This was announced by the Minister of Health, Major (rtd.) Courage Quashigah in a speech read by Dr Gladys Ashitey, Deputy Minister of Health, at the launch of the Fifth Africa Malaria Day celebration at Mpreaso in the Kwahu South District on Monday.
He said the drugs would be made available at all health facilities in the country and urged all to explore local production of the drug as well as local herbs used for the treatment of malaria. Major Quashigah explained that the new drug was being adopted because the malaria parasites had developed resistance to chloroquine. He said the use of insecticides-treated mosquito net had proved to be one of the most effective, efficient and cost-effective tools in preventing malaria and the government of Ghana had proved its commitment to the control of malaria by reducing tax on the nets.
Major Quashigah promised that he would ensure that the mosquito nets were produced locally to ensure increased access.
He said the launch of the Insecticides-Treated Nets (ITN) Voucher Scheme in the Volta Region last year had proved very successful and because of that the scheme was being scaled up to the Eastern and Brong Ahafo Regions.
The National Malaria Control Programme (NMCP) Manager, Dr Constance Bart-Plange, explained that the programme had been speaking of ITNS and not the environment because in the spirit of partnership, the Local Government administrations were expected to tackle the aspects on the environment in the malaria control programmes.
She said since the year 2000 when African Heads of State signed the Abuja Declaration on the fight against malaria, Ghana had made some strides in her efforts at malaria control.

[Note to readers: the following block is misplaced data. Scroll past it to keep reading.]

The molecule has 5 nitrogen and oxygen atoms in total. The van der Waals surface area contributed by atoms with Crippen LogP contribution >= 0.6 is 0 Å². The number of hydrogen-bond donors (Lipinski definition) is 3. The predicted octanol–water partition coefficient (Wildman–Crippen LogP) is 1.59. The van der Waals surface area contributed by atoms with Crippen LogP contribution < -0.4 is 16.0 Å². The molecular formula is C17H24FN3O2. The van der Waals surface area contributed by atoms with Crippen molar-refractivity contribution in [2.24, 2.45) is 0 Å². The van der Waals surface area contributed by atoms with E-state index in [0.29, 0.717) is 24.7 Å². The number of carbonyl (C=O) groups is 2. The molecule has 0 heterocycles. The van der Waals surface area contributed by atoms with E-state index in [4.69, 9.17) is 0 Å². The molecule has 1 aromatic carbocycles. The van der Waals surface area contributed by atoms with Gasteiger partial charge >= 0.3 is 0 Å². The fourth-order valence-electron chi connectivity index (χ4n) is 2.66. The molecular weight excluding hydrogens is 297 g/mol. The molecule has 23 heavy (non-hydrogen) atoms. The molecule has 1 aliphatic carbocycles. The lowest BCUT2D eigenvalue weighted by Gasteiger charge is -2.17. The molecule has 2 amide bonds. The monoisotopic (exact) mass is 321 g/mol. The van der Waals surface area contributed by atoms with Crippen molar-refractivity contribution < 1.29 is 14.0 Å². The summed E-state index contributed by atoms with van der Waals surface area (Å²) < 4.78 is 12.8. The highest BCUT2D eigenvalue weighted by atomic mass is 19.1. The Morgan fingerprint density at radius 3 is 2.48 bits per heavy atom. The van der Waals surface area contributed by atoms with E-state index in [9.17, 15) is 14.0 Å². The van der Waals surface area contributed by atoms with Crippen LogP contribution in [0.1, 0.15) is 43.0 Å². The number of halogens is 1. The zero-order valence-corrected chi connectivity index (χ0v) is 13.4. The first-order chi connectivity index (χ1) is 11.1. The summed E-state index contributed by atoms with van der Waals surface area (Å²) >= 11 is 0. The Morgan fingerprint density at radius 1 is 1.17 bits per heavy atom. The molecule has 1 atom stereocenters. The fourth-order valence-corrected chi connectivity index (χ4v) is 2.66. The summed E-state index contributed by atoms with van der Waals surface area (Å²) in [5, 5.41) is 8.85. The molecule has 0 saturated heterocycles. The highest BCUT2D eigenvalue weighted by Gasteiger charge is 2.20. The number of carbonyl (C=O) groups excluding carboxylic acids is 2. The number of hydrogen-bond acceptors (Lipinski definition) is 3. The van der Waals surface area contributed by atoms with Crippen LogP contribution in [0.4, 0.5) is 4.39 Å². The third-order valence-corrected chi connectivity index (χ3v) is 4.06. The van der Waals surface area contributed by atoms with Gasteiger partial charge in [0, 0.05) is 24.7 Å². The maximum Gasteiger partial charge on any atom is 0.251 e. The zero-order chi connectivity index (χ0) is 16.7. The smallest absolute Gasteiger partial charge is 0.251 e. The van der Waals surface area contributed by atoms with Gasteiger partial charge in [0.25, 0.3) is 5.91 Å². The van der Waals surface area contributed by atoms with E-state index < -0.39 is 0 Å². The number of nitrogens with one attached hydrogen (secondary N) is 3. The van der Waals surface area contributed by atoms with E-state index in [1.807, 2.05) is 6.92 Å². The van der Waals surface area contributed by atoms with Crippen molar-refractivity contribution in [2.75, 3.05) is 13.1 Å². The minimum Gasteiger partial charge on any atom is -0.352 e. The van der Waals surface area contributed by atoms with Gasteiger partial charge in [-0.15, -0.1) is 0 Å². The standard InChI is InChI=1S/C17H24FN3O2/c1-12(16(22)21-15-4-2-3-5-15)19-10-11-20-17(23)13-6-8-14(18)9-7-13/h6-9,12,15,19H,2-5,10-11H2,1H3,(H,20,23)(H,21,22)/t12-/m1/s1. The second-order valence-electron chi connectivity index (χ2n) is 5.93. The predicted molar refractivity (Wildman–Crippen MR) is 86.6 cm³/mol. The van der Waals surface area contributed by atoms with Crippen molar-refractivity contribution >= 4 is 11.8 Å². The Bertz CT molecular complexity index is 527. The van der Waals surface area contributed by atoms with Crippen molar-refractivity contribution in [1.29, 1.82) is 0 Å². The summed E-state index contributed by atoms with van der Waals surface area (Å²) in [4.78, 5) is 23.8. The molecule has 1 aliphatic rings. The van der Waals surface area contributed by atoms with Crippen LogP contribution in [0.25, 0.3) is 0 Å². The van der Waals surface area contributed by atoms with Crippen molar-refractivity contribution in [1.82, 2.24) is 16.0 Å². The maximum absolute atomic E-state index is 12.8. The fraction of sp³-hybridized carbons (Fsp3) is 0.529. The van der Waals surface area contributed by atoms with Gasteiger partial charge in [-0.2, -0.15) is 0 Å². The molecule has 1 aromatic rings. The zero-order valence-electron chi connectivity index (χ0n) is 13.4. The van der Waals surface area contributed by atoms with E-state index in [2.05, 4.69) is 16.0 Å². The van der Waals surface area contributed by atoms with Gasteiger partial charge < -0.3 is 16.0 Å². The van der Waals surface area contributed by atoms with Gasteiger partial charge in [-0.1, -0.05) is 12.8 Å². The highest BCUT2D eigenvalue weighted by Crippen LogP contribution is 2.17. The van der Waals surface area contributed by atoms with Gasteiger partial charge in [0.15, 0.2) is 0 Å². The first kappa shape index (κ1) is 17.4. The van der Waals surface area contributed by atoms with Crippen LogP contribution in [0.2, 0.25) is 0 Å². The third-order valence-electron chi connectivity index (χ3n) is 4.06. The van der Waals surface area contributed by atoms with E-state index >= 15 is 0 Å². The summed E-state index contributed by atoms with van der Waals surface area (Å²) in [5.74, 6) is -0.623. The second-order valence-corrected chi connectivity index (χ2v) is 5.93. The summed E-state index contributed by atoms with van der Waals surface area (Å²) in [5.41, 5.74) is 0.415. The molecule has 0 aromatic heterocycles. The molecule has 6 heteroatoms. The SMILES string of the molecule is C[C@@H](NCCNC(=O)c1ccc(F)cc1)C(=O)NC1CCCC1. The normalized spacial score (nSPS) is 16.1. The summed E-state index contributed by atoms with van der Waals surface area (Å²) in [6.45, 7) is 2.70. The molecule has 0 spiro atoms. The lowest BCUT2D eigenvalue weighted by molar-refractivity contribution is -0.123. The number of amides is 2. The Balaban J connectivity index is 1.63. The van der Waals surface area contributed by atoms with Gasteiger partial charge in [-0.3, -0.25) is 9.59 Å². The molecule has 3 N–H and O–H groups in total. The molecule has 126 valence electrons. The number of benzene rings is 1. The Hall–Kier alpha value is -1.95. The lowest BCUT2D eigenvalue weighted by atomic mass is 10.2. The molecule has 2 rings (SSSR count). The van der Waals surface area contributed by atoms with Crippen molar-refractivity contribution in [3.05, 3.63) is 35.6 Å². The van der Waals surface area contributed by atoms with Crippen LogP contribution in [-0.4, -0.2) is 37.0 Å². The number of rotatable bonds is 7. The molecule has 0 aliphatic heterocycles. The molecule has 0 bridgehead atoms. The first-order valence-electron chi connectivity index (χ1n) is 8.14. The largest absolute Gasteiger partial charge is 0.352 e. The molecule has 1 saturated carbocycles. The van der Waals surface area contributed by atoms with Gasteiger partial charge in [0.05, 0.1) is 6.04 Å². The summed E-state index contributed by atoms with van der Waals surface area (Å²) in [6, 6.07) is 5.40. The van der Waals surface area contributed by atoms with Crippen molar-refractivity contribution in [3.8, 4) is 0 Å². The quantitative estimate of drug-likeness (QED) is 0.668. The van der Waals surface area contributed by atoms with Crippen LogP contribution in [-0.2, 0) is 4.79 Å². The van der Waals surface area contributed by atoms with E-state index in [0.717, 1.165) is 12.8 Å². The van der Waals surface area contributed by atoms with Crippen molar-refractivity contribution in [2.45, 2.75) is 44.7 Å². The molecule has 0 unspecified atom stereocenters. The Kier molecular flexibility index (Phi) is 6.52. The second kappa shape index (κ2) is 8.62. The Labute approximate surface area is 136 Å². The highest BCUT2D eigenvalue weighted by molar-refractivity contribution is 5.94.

Dr Bart-Plange said research had proved that by 2004, children and pregnant women who slept in treated nets increased from 3.3 per cent and 2.7 per cent respectively in 2003 to 15 per cent. She said pregnant women receiving correct malaria prevention drugs in 20 Districts increased from 6.7 per cent in 2002 to 33 per cent, while malaria cases recorded in the country dropped from 3,500,000 in 2003 to 3,200,000 in 2004.
The Deputy Eastern Regional Minister, Ms Susana Mensah, called for collaborative efforts between the private and public sectors in the fight against malaria.
She urged all who had not yet registered with the Mutual Health Insurance Schemes to do so because it would help in preventing malaria-related deaths since it would enable all persons, including the vulnerable and the disabled to receive treatment without necessarily making on-the-spot payment.
In a speech read on his behalf, the World Health Organization (WHO) Regional Director, Dr Luis G. Sambo, said African countries lost about 12 billion US dollars annually through malaria-related absenteeism among school children and worker productivity.
He observed that though many African countries might not achieve the targets set at Abuja by the end of 2005, but much had been done and called on African countries to celebrate their success and rejoice over the cases of ill- health and deaths that they had been able to avert through their combined efforts.
The UNICEF Country Representative, Ms Dorothy Rozga, said more resources and commitment would be required of Government and its partners to scale up interventions in order to reach the set target of 60 per cent coverage by the end of 2005.
The Director, USAID Mission to Ghana, Ms Sharon Cromer, said her office was actively involved in the development and dissemination of new Artemisinin-based combination therapy protocols and guidelines for use by health care providers.
She said her office was also developing a communication strategy for malaria that would include messages and prototypes materials on malaria, focusing on drug adherence and prevention.